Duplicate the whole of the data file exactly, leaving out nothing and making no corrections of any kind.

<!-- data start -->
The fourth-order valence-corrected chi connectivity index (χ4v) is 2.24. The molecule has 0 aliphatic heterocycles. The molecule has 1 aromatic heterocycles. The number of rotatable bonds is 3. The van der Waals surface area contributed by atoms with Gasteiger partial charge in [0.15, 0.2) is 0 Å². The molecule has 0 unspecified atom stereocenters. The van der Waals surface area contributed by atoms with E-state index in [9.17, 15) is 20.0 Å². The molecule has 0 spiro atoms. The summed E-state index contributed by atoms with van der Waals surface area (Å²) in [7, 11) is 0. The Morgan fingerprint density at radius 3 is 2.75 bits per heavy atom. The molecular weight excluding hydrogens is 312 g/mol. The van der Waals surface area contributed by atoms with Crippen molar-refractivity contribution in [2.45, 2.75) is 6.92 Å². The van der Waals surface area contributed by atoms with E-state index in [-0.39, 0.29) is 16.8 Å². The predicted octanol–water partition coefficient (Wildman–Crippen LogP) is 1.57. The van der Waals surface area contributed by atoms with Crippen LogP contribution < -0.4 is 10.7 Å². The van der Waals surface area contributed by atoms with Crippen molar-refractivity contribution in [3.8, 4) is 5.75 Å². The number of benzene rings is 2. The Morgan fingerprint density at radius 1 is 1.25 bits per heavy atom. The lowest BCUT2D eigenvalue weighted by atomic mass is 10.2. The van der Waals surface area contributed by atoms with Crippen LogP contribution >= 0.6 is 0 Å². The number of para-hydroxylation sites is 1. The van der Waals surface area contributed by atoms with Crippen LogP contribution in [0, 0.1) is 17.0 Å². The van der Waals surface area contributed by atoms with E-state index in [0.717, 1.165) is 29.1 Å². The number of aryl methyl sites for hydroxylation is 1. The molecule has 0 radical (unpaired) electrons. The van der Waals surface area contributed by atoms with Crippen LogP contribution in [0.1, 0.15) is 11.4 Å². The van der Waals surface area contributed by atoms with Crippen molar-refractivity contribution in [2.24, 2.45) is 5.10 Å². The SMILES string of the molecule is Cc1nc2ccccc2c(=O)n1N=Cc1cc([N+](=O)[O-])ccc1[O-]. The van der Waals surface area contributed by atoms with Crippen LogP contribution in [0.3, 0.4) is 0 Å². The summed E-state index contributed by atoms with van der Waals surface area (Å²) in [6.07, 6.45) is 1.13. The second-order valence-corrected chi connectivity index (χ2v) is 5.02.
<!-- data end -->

The fourth-order valence-corrected chi connectivity index (χ4v) is 2.24. The molecule has 0 aliphatic heterocycles. The molecule has 1 aromatic heterocycles. The number of rotatable bonds is 3. The van der Waals surface area contributed by atoms with Gasteiger partial charge in [0.15, 0.2) is 0 Å². The molecule has 0 unspecified atom stereocenters. The van der Waals surface area contributed by atoms with E-state index in [9.17, 15) is 20.0 Å². The molecule has 0 spiro atoms. The summed E-state index contributed by atoms with van der Waals surface area (Å²) in [7, 11) is 0. The Morgan fingerprint density at radius 3 is 2.75 bits per heavy atom. The molecular weight excluding hydrogens is 312 g/mol. The van der Waals surface area contributed by atoms with Crippen molar-refractivity contribution in [2.45, 2.75) is 6.92 Å². The van der Waals surface area contributed by atoms with E-state index in [-0.39, 0.29) is 16.8 Å². The predicted octanol–water partition coefficient (Wildman–Crippen LogP) is 1.57. The van der Waals surface area contributed by atoms with Crippen LogP contribution < -0.4 is 10.7 Å². The van der Waals surface area contributed by atoms with Crippen molar-refractivity contribution in [3.8, 4) is 5.75 Å². The number of benzene rings is 2. The Morgan fingerprint density at radius 1 is 1.25 bits per heavy atom. The lowest BCUT2D eigenvalue weighted by atomic mass is 10.2. The van der Waals surface area contributed by atoms with Crippen LogP contribution >= 0.6 is 0 Å². The number of para-hydroxylation sites is 1. The van der Waals surface area contributed by atoms with Crippen LogP contribution in [0, 0.1) is 17.0 Å². The van der Waals surface area contributed by atoms with E-state index in [0.717, 1.165) is 29.1 Å². The number of aryl methyl sites for hydroxylation is 1. The molecule has 0 radical (unpaired) electrons. The van der Waals surface area contributed by atoms with Crippen LogP contribution in [0.1, 0.15) is 11.4 Å². The van der Waals surface area contributed by atoms with Crippen molar-refractivity contribution in [2.24, 2.45) is 5.10 Å². The SMILES string of the molecule is Cc1nc2ccccc2c(=O)n1N=Cc1cc([N+](=O)[O-])ccc1[O-]. The van der Waals surface area contributed by atoms with Crippen LogP contribution in [0.3, 0.4) is 0 Å². The summed E-state index contributed by atoms with van der Waals surface area (Å²) in [6.07, 6.45) is 1.13. The second-order valence-corrected chi connectivity index (χ2v) is 5.02.